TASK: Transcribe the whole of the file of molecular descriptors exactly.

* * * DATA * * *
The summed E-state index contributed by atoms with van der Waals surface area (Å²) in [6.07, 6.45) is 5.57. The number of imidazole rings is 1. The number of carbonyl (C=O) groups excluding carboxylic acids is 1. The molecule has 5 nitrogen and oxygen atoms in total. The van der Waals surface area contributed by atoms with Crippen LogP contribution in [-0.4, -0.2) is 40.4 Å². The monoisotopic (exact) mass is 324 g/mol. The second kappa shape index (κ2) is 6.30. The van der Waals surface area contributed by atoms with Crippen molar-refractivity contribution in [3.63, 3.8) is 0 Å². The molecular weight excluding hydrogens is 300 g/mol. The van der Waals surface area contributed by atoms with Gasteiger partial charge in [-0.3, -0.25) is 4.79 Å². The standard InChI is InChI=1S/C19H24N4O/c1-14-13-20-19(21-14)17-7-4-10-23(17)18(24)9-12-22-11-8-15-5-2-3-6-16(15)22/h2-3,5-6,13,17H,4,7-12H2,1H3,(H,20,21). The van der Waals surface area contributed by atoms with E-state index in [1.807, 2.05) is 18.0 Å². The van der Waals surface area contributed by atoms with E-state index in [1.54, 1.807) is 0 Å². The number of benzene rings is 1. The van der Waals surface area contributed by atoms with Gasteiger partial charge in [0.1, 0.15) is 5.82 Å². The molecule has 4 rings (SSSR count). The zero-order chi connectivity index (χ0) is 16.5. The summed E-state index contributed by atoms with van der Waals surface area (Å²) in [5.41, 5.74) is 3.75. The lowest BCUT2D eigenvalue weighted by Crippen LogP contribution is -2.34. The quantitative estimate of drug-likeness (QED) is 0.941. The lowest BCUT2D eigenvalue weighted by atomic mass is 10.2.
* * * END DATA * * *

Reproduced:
The summed E-state index contributed by atoms with van der Waals surface area (Å²) in [6.07, 6.45) is 5.57. The number of imidazole rings is 1. The number of carbonyl (C=O) groups excluding carboxylic acids is 1. The molecule has 5 nitrogen and oxygen atoms in total. The van der Waals surface area contributed by atoms with Crippen LogP contribution in [-0.4, -0.2) is 40.4 Å². The monoisotopic (exact) mass is 324 g/mol. The second kappa shape index (κ2) is 6.30. The van der Waals surface area contributed by atoms with Crippen molar-refractivity contribution in [3.63, 3.8) is 0 Å². The molecular weight excluding hydrogens is 300 g/mol. The van der Waals surface area contributed by atoms with Gasteiger partial charge in [-0.3, -0.25) is 4.79 Å². The standard InChI is InChI=1S/C19H24N4O/c1-14-13-20-19(21-14)17-7-4-10-23(17)18(24)9-12-22-11-8-15-5-2-3-6-16(15)22/h2-3,5-6,13,17H,4,7-12H2,1H3,(H,20,21). The van der Waals surface area contributed by atoms with E-state index in [1.807, 2.05) is 18.0 Å². The van der Waals surface area contributed by atoms with E-state index in [1.54, 1.807) is 0 Å². The number of benzene rings is 1. The van der Waals surface area contributed by atoms with Gasteiger partial charge in [0.1, 0.15) is 5.82 Å². The molecule has 4 rings (SSSR count). The zero-order chi connectivity index (χ0) is 16.5. The summed E-state index contributed by atoms with van der Waals surface area (Å²) in [5.41, 5.74) is 3.75. The lowest BCUT2D eigenvalue weighted by Crippen LogP contribution is -2.34. The quantitative estimate of drug-likeness (QED) is 0.941. The lowest BCUT2D eigenvalue weighted by atomic mass is 10.2.